Archive for November, 2008
Stuck with internal combustion engines (ICEs)? Starving for electric vehicles (EVs)? Read these numbers and weep.
American drivers spent $280 billion for gas last year, when the equivalent miles in an EV would have cost $66 billion. In 2000 these amounts were $143 and $46 billion, respectively. That's $1.2 trillion total savings since 2000 if GM hadn't killed the electric car.
Oh, and the EV advantage climbed from two-thirds to three-quarters saved versus the ICE from 2000 to 2007. And did I mention the associated emissions reductions (read on)? These notes are prompted by Lester Brown's update of the electric car advantage (via treehugger).
Published by Ken on November 30th, 2008 tagged Energy, Transport | 3 Comments »
For the first time, we have credible estimates of the 'carbon sinks' represented by Hawaii's forests and ag lands, and the results are fairly depressing.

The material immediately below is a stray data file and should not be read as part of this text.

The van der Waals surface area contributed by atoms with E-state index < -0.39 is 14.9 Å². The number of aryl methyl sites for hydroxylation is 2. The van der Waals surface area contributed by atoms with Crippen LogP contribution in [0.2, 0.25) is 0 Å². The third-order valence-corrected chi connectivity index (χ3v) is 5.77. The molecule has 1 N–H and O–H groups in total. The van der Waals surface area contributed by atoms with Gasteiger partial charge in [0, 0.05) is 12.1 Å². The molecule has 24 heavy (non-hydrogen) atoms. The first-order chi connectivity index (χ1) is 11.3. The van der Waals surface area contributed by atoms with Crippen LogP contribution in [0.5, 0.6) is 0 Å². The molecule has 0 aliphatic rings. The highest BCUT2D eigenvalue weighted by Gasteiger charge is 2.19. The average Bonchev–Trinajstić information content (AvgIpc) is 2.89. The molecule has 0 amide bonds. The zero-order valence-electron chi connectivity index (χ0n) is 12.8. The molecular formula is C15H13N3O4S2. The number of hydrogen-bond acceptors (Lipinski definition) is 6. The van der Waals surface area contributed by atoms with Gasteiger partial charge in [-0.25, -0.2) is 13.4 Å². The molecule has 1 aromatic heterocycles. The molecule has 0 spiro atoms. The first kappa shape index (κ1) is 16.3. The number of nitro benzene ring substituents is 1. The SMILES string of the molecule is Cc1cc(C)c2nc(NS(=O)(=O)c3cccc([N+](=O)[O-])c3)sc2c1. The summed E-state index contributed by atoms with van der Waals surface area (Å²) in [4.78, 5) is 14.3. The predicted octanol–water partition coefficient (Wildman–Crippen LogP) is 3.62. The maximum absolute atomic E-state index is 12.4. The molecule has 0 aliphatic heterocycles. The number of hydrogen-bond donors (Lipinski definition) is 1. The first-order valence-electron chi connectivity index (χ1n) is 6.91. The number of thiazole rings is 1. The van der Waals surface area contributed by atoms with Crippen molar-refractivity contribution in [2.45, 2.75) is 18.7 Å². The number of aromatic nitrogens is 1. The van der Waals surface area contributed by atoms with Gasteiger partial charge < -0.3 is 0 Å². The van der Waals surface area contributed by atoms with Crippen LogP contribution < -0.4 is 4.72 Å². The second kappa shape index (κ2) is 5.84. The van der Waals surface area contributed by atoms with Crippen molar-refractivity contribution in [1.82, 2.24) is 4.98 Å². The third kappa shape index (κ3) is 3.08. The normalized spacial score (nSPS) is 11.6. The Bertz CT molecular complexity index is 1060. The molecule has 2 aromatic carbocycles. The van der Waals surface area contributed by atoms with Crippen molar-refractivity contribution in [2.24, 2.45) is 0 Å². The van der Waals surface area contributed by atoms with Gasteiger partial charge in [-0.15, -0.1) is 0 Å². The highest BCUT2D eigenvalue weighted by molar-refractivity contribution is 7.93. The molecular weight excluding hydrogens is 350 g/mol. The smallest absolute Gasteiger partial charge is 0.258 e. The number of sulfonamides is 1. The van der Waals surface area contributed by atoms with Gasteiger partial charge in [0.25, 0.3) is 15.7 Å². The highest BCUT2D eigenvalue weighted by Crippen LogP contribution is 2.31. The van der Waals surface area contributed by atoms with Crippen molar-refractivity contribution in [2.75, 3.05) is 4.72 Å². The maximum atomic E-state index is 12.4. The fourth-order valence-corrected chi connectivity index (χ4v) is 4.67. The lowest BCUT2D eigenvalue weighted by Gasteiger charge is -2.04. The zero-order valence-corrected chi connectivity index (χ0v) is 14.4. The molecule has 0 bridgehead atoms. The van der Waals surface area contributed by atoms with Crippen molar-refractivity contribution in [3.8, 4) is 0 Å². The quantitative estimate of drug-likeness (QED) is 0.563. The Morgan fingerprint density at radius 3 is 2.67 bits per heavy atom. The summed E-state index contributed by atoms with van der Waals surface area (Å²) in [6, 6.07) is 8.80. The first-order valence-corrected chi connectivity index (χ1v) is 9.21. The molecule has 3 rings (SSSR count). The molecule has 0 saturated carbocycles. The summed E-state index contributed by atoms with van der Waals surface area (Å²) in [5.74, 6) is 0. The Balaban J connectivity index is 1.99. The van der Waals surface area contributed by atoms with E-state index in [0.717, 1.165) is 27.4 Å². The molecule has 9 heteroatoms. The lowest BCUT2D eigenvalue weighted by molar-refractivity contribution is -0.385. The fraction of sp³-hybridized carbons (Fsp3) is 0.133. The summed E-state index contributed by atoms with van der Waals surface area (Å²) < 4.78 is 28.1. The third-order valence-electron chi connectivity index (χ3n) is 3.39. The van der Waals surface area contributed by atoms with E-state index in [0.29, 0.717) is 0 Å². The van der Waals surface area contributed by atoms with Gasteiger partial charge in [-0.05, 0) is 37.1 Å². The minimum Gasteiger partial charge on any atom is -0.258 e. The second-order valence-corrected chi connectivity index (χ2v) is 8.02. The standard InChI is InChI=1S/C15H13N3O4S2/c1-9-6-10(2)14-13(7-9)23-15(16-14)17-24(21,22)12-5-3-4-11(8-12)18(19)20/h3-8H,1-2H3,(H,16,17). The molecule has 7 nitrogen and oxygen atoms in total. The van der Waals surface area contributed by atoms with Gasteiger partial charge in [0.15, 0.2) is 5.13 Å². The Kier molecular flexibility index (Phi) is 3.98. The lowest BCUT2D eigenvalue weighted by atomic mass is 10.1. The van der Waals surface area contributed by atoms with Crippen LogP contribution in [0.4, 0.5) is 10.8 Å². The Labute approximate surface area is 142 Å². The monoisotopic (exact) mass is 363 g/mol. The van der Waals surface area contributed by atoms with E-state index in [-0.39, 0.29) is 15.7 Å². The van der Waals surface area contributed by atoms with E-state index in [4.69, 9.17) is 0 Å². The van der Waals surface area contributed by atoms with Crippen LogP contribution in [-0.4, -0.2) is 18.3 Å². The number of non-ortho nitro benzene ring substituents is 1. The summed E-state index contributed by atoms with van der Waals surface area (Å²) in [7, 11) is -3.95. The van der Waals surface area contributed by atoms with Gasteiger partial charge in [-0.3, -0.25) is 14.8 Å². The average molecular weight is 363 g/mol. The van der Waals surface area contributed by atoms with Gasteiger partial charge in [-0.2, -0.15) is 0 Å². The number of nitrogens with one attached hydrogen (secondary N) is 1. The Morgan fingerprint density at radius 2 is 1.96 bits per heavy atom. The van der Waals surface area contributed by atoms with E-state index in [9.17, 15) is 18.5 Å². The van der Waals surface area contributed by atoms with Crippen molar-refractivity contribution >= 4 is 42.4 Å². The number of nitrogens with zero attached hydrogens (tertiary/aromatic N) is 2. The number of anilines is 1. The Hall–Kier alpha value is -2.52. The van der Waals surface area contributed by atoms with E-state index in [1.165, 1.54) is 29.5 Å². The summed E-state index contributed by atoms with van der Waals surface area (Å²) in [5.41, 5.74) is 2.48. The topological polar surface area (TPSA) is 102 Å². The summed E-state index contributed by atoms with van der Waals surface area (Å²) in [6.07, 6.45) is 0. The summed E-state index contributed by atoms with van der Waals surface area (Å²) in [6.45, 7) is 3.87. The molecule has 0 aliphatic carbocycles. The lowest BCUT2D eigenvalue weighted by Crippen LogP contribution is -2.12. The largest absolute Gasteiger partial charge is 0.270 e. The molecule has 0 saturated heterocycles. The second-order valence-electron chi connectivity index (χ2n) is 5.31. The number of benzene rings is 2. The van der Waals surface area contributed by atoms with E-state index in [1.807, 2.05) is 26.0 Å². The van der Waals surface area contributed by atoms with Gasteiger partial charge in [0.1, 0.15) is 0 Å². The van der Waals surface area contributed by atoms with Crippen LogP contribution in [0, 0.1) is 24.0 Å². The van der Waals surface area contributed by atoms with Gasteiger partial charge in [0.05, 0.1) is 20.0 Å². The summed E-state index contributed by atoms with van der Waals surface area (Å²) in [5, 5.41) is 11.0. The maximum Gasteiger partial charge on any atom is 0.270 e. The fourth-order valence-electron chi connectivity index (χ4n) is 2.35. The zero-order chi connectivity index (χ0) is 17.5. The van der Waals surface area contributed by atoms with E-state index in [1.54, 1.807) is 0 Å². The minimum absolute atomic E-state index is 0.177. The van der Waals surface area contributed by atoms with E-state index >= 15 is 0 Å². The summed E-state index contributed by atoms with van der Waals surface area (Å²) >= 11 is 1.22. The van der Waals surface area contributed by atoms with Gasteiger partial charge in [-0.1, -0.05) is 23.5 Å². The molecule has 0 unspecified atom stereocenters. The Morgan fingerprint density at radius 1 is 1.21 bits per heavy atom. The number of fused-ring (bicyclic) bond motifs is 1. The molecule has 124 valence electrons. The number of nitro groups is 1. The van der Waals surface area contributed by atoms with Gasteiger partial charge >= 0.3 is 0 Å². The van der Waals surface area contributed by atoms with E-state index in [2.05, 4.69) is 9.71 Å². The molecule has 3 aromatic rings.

After all, one might have thought that our island mountains were worth gazillions in carbon credits.
Fact is, our landcover offsets only 12% of our total emissions.
Either we transform these non-urban lands into much better 'sinks', or we'll need to grow lots of trees somewhere else to fully offset our contribution to global warming.
Of course, the more prudent option is to drastically reduce our emissions so we have less need for 'sinks'. Duh!
Published by Ken on November 25th, 2008 tagged Ecological Footprint, HI-specific | 1 Comment »
Well into the Fall, Kauai was sailing along at unprecedented rates of growth in the number of visitors flying nonstop to Kauai.